The biggest symbol of the segregation is the separate, private entrance for the co-location. Stoner students enter campus through the main campus entrance on Braddock across the street from the Mar Vista Gardens housing projects, but the co-located charter students enter through a private entrance in the back of the school on a residential street. This is quite literally separate and unequal access to education for different students on the same campus.
Last year, the Stoner community saw first hand what a co-location actually is and they were disturbed and disgusted. The traffic, safety and segregation issues united the Stoner community against co-location and for improving the school.
This year, we were able to add music and dance programs. However, the rooms for music, dance theater, speech therapy and the parents center are being taken away to give to ICEF. Stoner parents are furious about this are not willing to work in any capacity with a charter school that is taking resources from their children.
There is nothing that ICEF can do to assuage the anger of the Stoner community, short of cancelling the co-location. ICEF will be seen as an unwelcome occupier that will eventually be leaving. We would like to see that departure sooner rather than later, and will be doing everything we can to show ICEF out.
Problem #5. Constant and growing protests and opposition
You will be facing multiple protest through out the year. Last co-location we had three protest, but that's because the opposition did not start right away. This year, we've started early. The co-location hasn't even started and you've already faced a protest on your own campus. How do you think it will be like when you are on our home turf? And yes, it is our home. ICEF is co-locating with the intent to leave. Stoner has been at its location for 58 years and will still be there long after ICEF has left the area.
The protests were effective and got our message out loud and clear, but what we found was that the most effective protest was the lawn signs. Since people have work and school, we can't be out protesting everyday, but the yard signs made our position salient. These were a daily reminder to the charter community that the co-location was not welcome.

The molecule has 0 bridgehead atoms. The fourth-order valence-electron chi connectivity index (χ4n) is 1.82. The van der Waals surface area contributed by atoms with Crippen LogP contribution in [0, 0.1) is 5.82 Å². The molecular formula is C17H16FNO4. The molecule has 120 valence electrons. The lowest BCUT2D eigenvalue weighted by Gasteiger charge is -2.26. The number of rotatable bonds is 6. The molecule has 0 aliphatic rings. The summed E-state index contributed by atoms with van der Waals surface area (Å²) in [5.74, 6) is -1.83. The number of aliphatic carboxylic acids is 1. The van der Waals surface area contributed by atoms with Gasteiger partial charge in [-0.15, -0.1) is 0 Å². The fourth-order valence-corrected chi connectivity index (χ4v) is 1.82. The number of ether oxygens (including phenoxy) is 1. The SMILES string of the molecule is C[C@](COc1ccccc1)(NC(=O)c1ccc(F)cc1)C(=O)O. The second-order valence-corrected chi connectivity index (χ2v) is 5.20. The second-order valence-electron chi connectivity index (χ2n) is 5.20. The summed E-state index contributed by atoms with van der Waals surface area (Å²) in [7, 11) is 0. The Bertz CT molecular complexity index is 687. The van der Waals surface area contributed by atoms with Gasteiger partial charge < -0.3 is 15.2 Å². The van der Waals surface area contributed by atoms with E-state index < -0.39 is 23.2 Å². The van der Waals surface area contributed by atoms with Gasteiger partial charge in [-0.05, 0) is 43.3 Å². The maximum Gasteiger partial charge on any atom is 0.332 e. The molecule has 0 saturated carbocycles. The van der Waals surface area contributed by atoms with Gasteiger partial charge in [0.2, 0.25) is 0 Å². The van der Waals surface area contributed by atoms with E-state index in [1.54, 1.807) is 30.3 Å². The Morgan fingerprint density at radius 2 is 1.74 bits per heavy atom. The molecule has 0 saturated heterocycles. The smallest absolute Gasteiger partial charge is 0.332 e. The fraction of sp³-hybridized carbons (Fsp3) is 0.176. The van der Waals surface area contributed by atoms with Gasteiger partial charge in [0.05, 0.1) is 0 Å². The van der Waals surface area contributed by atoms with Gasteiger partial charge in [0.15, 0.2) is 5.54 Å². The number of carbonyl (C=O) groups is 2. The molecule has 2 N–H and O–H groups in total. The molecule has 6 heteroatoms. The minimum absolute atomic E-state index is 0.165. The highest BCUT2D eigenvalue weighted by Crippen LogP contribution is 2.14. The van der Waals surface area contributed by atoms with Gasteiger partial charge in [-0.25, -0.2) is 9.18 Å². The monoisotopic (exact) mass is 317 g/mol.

The yard signs were so upsetting to the charter community that people would steal the signs though out the year. By the end of the year, one charter family (mother, father and children) was so upset they went around the neighborhood stealing all signs from people's yards.
As the school year progress, the tension on campus and the opposition off will only increase leading to problems like we had last year where a toddler was almost sent on fire over a parking dispute between a charter community member and a local resident.
These are just some of the problem you will be facing with the co-location. How can you deal with these problem? Well, that's not my job, that's yours. You are an education professional it is your job to deal with these problems that your school is creating.
The fact that you are going to Del Rey Neighborhood Association this late in the co-location process looking for help does not inspire confidence in your or ICEF's ability to handle these problems since these were known problems that should have been taken into account when planning and applying for the co-location.
Ms. Buczek, you do have a voice in this. Do you really believe that this co-location is in the best interests of your school and the ICEF students and families? Do you believe this co-location will be beneficial to ICEF? Will the co-location benefit or hurt Stoner?
If you disagree with this co-location, you can do the right thing by refusing to be part of this co-location. It would send a powerful message to the ICEF administration and ICEF community about what you really stand for.
However, if you choose to support and be part of this co-location, you have been informed and are well aware of the problems that you are inviting on both the ICEF and Stoner communities. I do not envy the position you will be in next year in having to deal with all the problems caused by the co-location.
Adam C. Benitez
President, Friends of Stoner Avenue Elementary